how you would hate and worship, in one breath, your captor, and how you would pant out your great life in torture till you sank down at last in slavery as intense as your resistance!"
"I! You do not know me much, Miladi."
The Duchesse gave him a perfumy touch with her fan as she swept away.
"Bah! M. Erceldoune, I know your tribe and I know their tamers. You will find a worse foe than a bullet, soon or late. Your assassins were merciful to what your love will be—when you love. See if I am wrong!"
And with a laugh of compassion and of mocking prescience the prophetess of dark omen went to her whist-table, where she played as well as Prince Metternich; and Erceldoune passed on his way to the smoking-room, a contemptuous disdain working in him;—"love!" he had never known it, he had never believed in it, the frank boldness of his nature had been proof against most of its seductions, and he only recognised in it a sophistical synonym for women's vanity and men's sensuality, or vice vera; and, take it in the long run, he was undoubtedly right.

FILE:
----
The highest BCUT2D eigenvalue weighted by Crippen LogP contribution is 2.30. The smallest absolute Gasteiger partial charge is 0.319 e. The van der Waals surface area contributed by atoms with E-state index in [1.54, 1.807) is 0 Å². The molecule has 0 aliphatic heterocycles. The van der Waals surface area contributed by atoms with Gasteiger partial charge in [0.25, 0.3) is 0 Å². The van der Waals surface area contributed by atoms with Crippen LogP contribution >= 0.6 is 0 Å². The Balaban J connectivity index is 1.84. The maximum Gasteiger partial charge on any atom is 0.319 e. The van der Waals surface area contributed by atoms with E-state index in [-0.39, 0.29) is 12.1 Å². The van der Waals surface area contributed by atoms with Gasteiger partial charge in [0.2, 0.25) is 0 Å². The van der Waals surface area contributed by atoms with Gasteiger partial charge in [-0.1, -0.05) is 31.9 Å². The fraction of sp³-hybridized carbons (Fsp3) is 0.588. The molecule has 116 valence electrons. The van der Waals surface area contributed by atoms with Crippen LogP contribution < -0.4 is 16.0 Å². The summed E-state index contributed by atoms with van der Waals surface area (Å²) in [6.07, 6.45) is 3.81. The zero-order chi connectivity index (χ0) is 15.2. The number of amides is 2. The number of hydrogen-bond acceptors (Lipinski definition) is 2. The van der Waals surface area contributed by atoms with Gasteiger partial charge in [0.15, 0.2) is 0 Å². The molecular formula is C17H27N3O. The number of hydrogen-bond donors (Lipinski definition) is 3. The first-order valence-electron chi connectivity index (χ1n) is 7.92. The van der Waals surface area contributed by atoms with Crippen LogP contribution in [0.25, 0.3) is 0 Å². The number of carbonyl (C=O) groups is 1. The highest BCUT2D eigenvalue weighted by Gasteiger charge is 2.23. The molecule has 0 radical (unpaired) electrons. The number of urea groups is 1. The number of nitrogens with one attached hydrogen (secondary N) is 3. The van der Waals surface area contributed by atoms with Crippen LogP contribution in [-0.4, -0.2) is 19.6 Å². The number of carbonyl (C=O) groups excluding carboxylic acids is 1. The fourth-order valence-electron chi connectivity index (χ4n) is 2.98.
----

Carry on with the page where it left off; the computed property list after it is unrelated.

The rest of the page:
His passions were great; but they had never been fairly aroused; and he had, or thought he had, them under an iron bridle, like some Knight of St. John,